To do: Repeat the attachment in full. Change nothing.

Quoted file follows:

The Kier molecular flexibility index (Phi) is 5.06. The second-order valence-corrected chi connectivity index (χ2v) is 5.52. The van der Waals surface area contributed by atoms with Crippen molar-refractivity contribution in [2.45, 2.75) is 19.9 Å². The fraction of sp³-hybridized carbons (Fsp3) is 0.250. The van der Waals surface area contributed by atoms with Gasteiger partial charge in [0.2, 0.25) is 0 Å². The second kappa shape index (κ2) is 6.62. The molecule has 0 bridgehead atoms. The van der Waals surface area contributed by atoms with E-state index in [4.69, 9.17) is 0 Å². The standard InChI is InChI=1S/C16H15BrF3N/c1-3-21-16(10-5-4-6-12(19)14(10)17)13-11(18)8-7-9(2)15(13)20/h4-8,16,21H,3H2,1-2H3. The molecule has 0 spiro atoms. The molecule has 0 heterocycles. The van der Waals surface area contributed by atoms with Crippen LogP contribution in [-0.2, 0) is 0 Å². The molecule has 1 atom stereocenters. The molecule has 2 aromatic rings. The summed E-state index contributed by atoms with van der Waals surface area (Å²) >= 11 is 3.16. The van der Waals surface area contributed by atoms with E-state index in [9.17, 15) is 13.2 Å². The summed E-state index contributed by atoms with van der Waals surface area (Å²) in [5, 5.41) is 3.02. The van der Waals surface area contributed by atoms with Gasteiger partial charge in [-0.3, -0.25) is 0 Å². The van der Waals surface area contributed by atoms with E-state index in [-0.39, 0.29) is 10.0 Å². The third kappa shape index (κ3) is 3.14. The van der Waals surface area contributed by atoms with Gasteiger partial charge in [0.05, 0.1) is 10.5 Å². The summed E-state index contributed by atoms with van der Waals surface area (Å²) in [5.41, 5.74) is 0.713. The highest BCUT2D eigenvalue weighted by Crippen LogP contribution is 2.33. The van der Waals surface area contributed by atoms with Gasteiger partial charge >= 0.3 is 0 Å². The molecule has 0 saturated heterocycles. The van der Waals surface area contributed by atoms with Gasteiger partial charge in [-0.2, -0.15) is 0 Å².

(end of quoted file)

The Kier molecular flexibility index (Phi) is 5.06. The second-order valence-corrected chi connectivity index (χ2v) is 5.52. The van der Waals surface area contributed by atoms with Crippen molar-refractivity contribution in [2.45, 2.75) is 19.9 Å². The fraction of sp³-hybridized carbons (Fsp3) is 0.250. The van der Waals surface area contributed by atoms with Gasteiger partial charge in [0.2, 0.25) is 0 Å². The second kappa shape index (κ2) is 6.62. The molecule has 0 bridgehead atoms. The van der Waals surface area contributed by atoms with E-state index in [4.69, 9.17) is 0 Å². The standard InChI is InChI=1S/C16H15BrF3N/c1-3-21-16(10-5-4-6-12(19)14(10)17)13-11(18)8-7-9(2)15(13)20/h4-8,16,21H,3H2,1-2H3. The molecule has 0 spiro atoms. The molecule has 0 heterocycles. The van der Waals surface area contributed by atoms with Crippen LogP contribution in [-0.2, 0) is 0 Å². The molecule has 1 atom stereocenters. The molecule has 2 aromatic rings. The summed E-state index contributed by atoms with van der Waals surface area (Å²) >= 11 is 3.16. The van der Waals surface area contributed by atoms with E-state index in [9.17, 15) is 13.2 Å². The summed E-state index contributed by atoms with van der Waals surface area (Å²) in [5, 5.41) is 3.02. The van der Waals surface area contributed by atoms with Gasteiger partial charge in [-0.3, -0.25) is 0 Å². The van der Waals surface area contributed by atoms with E-state index in [-0.39, 0.29) is 10.0 Å². The third kappa shape index (κ3) is 3.14. The van der Waals surface area contributed by atoms with Gasteiger partial charge in [0.05, 0.1) is 10.5 Å². The summed E-state index contributed by atoms with van der Waals surface area (Å²) in [5.41, 5.74) is 0.713. The highest BCUT2D eigenvalue weighted by Crippen LogP contribution is 2.33. The van der Waals surface area contributed by atoms with Gasteiger partial charge >= 0.3 is 0 Å². The molecule has 0 saturated heterocycles. The van der Waals surface area contributed by atoms with Gasteiger partial charge in [-0.2, -0.15) is 0 Å².